It was summer 2012 and our conversation started like this, “My wife had an account with you. She died 7-months ago and was the big Netflix user. I haven’t watched a single movie since she passed. I need to cancel her membership. Can you help me?” I had low expectations based on my typical customer experience. I was hoping for the cancellation of my draft within 30-days without having to produce a stack of legal documents validating my request. What she did next demonstrated a company culture that embraces the 1% rule and harnesses its power for customer engagement.
“Mr. Schlentz, let me start by saying how sorry I am for your loss. Here’s what I’m going to do: your membership will be cancelled today. I’m also going to provide a refund for the last seven months. You’ll see that credit posted to your card within 48-hours.” I sat silent for a moment. This representative blew me away. The total cost to Netflix was $55.65. The experience was priceless for me.
Here’s how the rule works: 1% of your customers are thieves, liars, and cheats. They’ll steal whatever they can from your business. They’re better at taking than you are at keeping. Here’s the key. They can never steal or lie enough to hurt your business—ever. The other 99% of your customer are honest, trustworthy, hard working people. They are willing to pay a fair price for your product/service. They want to be loyal buyers and establish an ongoing business relationship with you.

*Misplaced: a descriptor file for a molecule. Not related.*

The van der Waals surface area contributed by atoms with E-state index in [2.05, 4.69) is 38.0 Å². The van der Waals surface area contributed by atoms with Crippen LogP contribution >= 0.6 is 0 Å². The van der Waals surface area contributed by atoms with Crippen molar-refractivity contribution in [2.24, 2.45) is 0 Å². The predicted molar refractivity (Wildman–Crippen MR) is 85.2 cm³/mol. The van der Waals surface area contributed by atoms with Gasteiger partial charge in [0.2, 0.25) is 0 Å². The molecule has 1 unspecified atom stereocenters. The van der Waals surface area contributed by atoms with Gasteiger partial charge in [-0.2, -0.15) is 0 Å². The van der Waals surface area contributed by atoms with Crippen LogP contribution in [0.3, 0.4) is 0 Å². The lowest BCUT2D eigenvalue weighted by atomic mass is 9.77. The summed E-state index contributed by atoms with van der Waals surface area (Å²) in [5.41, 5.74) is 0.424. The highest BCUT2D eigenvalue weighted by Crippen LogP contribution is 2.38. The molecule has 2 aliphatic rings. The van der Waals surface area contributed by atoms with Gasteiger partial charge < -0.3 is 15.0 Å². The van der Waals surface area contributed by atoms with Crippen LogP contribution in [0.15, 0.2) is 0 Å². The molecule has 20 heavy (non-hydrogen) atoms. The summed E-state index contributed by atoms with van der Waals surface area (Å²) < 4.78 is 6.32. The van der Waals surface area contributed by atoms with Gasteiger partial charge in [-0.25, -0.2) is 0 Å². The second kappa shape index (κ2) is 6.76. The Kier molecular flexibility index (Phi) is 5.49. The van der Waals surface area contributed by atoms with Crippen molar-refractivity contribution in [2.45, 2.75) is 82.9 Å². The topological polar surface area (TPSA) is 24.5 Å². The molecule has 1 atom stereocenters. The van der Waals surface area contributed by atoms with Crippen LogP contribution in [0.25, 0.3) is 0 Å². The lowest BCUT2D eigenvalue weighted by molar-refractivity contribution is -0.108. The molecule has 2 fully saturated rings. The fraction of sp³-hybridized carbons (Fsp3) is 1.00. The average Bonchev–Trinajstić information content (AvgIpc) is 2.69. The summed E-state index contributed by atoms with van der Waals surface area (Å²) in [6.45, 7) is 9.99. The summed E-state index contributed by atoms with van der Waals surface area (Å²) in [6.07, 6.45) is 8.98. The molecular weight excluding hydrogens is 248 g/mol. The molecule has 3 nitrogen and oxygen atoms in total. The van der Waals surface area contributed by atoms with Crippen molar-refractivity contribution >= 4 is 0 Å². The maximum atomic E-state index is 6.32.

It’s a poor business decision to focus precious time and attention on the 1%. Your policies will reflect a belief that buyers are thieves. Employees will treat your customers as liars. Good clients will be forced to your competition. You’ll spend more time brooding over the 1% who took from you instead of loving the 99% who want to give you money and refer their friends (perhaps even write a blog about you).
I understand how bad it hurts that 1% of your customers are no good. Resist giving them power over you. Let them go (emotionally, intellectually, and physically). Concentrate your energy, policies, and resources on the 99% of your customers who have the biggest impact on your growth and profitability. Welcome them. Believe them. Serve them. Honor them. Make it easy for them. If you do that, they’ll willingly give you money and tell the world about you. Isn’t that why you got into business in the first place?
Leave your comments: How does your company engage customers and treat them as honored guests?